Healthcare is the largest, fastest growing, and most complex industry in the world. The U.S. healthcare system accounts for more than $2.5 trillion in annual expenditures, which is nearly 20% of our nation’s Gross Domestic Product (GDP). According to economists in the Office of the Actuary at the Centers for Medicare and Medicaid Services (CMS), spending is projected to grow at an annual average rate of 5.8% through 2020, which is 1.1% higher than our nation’s projected GDP growth. By 2020, healthcare spending is projected to exceed $4.5 trillion.
Despite its size and growth trajectory, the healthcare industry is plagued with large-scale problems and inefficiencies that are prompting a massive transformation in how care is accessed, delivered, and reimbursed. The fundamental challenges confronting healthcare have created opportunities for companies with innovative technology and services that address the most costly problems.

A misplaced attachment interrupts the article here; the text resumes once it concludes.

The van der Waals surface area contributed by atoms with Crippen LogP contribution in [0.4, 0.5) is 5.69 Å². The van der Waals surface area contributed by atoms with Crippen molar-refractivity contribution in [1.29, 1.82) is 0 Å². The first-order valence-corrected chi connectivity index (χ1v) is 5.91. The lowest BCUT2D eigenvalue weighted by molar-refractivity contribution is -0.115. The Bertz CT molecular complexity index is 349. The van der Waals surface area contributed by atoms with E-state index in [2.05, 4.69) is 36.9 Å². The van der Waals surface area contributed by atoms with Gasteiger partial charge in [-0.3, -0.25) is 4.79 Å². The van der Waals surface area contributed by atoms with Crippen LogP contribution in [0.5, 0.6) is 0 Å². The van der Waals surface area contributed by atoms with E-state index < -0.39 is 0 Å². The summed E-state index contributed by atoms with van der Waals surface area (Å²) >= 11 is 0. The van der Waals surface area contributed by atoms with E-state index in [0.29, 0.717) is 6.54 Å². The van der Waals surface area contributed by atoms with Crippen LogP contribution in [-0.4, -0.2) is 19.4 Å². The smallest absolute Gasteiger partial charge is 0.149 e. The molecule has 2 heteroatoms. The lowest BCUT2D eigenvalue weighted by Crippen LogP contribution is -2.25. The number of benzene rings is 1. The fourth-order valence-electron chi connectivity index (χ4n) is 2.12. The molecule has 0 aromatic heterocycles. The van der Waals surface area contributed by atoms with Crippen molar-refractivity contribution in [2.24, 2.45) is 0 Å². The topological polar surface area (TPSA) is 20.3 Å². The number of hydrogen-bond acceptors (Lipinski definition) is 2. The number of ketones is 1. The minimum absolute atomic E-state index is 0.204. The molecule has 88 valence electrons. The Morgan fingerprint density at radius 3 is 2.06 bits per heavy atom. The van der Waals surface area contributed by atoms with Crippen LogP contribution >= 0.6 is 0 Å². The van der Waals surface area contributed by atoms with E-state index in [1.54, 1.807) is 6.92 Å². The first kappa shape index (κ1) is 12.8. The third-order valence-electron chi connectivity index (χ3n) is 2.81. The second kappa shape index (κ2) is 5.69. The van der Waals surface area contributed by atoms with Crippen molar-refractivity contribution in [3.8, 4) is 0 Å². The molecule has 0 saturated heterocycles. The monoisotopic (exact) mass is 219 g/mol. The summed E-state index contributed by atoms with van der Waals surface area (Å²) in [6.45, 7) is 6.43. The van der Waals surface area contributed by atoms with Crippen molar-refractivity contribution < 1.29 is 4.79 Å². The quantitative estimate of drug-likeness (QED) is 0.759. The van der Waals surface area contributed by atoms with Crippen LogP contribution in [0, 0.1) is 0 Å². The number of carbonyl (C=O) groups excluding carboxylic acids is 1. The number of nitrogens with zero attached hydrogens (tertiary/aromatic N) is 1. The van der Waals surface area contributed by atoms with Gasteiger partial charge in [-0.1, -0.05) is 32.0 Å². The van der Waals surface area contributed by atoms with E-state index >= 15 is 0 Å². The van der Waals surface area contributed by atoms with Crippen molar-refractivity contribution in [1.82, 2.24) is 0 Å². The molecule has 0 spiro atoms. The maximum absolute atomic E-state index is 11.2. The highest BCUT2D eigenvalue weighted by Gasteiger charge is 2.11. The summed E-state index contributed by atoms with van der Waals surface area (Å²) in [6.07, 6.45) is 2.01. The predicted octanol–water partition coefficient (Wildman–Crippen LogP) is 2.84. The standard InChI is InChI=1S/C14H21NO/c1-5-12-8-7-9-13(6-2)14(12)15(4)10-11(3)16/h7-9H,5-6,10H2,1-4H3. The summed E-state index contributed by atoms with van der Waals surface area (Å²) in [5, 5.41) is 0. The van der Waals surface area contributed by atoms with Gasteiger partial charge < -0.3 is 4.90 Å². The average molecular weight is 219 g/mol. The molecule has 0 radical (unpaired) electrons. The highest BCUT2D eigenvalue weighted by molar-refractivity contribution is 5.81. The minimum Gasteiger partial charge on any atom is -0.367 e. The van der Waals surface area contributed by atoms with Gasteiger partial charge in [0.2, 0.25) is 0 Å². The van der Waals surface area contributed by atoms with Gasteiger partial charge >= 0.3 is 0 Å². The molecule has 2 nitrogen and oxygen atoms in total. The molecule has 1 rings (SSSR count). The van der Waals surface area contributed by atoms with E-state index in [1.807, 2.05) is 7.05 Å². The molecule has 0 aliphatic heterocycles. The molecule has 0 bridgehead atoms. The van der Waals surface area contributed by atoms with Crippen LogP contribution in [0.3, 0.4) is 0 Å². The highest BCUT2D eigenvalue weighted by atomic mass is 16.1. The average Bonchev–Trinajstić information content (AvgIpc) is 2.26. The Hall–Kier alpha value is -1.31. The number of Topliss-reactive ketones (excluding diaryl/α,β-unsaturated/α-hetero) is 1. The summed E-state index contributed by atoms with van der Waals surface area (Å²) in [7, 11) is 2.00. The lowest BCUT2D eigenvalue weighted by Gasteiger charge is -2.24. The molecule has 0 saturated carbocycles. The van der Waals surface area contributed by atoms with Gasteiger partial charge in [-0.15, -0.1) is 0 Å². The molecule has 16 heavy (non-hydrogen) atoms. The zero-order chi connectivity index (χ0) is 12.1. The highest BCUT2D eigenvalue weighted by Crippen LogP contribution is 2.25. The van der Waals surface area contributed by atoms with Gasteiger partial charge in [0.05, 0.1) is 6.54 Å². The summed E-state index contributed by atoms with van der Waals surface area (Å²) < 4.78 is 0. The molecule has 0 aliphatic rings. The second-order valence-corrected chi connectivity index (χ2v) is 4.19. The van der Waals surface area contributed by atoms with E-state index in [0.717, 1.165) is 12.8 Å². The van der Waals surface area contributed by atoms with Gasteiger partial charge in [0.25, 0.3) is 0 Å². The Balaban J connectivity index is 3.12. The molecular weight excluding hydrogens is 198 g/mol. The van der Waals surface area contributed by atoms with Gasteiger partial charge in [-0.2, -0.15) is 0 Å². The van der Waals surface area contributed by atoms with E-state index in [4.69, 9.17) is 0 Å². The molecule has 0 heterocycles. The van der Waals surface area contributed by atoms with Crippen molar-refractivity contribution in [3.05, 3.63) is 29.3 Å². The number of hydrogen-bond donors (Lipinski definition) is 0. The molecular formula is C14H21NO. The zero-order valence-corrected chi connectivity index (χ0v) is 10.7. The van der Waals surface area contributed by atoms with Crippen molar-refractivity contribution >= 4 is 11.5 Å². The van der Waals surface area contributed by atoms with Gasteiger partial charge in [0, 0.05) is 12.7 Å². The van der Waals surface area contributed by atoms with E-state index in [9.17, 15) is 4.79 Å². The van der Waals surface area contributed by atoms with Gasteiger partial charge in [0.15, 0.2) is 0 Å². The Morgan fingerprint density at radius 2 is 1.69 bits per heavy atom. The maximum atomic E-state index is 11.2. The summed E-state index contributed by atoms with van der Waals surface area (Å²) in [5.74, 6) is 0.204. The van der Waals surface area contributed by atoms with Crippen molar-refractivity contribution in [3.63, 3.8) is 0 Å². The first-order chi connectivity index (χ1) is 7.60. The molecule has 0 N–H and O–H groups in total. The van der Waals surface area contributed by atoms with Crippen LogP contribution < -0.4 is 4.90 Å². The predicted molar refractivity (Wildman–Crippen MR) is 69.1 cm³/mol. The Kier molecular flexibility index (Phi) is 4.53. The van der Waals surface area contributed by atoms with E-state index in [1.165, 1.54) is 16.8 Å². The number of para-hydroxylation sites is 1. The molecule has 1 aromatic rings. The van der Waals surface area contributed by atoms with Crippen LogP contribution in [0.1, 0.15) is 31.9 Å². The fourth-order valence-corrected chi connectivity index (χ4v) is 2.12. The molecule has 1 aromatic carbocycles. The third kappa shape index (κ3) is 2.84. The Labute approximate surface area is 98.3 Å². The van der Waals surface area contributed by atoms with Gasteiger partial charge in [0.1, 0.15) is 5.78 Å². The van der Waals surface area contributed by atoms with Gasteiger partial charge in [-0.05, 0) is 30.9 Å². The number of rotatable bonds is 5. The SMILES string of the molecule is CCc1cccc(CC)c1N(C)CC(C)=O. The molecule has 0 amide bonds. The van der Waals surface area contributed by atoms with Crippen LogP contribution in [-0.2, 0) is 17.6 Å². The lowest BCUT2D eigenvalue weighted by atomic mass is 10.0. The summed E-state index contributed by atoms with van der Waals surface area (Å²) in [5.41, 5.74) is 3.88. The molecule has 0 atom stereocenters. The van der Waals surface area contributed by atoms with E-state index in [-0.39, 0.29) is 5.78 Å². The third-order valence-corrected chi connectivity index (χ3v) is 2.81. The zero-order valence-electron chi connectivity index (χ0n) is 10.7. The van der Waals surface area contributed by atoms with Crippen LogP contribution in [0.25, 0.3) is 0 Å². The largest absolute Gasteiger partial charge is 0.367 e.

The broad ecosystem of industry stakeholders and sectors includes care delivery systems, such as hospitals and clinics, care providers, such as physicians and nurses, health insurance carriers, medical device and drug manufacturers, specialty service providers, government entities, and consumers, among others. Additional stakeholders and sectors include managed care, life sciences, biotechnology, population health management, telehealth, and consumer-directed health. These markets often function in fragmented and independent domains, each representing multi-billion dollar market segments. Widespread integration and consolidation is resulting as hospitals, health insurance carriers, and other healthcare-focused organizations seek new methods to address the increasing complexity, cost pressures, and government regulation.